By Mark Schlueb
Jamie Barrett’s formal occupation is teacher.
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Less formally, she’s an entrepreneur making money in the “sharing economy.”
This summer, Orlando residents learned about Uber, the smartphone ride-hailing service that allowed regular Joes and Jills to earn extra cash by turning their cars into part-time taxis.
But Uber isn’t the only way people are using their personal property to supplement their income. Just ask Barrett, who estimates she made an extra $22,000 in 2014 by renting out spare bedrooms in her Audubon Park home to travelers via Airbnb.
“I tried it to see if I could make a side income while I was teaching because I had all these bedrooms I didn’t have roommates in,” Barrett said. “It’s been amazing. It has transformed my life, honestly.”
The sharing economy, sometimes called the peer-to-peer economy, uses technology to connect someone who can provide goods or services to someone who needs it, usually for a fee. Airbnb and rival services such as Homeaway are a good example: The websites don’t own any property, but they allow travelers to find people with empty homes, apartments or rooms to rent, bypassing the hotel chains of the traditional economy.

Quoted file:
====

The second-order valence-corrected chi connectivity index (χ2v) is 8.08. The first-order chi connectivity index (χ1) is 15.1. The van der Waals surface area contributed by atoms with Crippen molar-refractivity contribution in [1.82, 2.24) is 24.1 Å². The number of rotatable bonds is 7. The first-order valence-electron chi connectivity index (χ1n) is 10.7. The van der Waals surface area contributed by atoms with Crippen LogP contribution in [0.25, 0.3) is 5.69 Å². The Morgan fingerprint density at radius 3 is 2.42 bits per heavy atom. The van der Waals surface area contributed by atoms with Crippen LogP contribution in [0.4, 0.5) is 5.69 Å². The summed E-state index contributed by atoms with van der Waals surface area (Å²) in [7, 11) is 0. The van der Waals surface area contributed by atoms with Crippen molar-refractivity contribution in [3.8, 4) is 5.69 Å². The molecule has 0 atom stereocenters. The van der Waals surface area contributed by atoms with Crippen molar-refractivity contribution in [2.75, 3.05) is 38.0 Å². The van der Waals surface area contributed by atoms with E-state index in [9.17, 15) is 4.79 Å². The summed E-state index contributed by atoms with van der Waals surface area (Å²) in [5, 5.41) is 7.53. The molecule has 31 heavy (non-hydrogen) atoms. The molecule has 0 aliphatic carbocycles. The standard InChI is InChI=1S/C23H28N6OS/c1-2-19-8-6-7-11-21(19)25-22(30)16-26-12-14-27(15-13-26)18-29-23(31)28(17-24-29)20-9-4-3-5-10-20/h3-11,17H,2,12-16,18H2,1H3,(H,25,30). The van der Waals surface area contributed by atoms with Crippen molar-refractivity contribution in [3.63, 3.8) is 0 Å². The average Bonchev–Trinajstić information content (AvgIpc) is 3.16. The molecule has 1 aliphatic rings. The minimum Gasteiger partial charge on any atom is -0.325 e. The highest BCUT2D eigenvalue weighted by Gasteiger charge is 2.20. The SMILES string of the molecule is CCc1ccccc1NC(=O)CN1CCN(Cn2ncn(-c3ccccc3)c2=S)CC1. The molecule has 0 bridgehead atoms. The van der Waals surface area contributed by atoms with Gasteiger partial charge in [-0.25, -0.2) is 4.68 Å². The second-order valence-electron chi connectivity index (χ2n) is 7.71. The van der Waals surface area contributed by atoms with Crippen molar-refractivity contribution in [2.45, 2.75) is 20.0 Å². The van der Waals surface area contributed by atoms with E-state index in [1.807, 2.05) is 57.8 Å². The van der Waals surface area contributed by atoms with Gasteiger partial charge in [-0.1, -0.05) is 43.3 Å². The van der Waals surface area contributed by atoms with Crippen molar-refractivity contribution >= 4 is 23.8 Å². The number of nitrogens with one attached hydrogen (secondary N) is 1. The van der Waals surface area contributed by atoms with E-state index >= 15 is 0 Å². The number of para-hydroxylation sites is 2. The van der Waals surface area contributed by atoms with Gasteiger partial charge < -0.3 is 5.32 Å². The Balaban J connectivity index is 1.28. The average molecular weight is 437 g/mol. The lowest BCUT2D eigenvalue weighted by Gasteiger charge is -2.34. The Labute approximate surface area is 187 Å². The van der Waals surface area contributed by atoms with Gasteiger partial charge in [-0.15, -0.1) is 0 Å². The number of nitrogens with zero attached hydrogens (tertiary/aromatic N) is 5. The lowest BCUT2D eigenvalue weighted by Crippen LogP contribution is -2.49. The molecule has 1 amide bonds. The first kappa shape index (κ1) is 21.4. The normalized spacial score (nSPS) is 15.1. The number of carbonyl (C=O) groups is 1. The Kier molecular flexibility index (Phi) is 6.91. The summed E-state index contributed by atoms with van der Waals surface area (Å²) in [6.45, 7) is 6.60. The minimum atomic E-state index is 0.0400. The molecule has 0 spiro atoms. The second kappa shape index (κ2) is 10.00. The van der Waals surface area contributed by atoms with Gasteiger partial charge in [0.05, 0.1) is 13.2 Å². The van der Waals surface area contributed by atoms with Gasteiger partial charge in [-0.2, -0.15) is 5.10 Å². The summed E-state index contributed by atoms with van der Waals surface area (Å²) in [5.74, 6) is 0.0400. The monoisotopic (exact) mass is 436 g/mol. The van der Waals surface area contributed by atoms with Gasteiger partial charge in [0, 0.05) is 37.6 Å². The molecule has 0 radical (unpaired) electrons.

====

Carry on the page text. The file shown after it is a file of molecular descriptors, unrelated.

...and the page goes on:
The sharing economy picked up steam during the recession, when high unemployment and stagnant wages prompted more people to view their belongings as potential sources of extra income.
Though the economy has improved, the popularity of peer-to-peer options has continued to rise. At the same time, governments are playing catch-up to make sure these startups aren’t evading the taxes, fees and regulations that traditional businesses face.
A growing number of websites try to link people with services they would otherwise get from established brick-and-mortar sources.
Spinlister lets people rent out their bicycles. On DogVacay, you can find profiles of about 150 would-be dog-sitters in the Orlando area willing to board your pet in their home. Boatbound allows boat owners to rent out that unused speedboat.
Sittercity pairs baby sitters with parents who need a night out.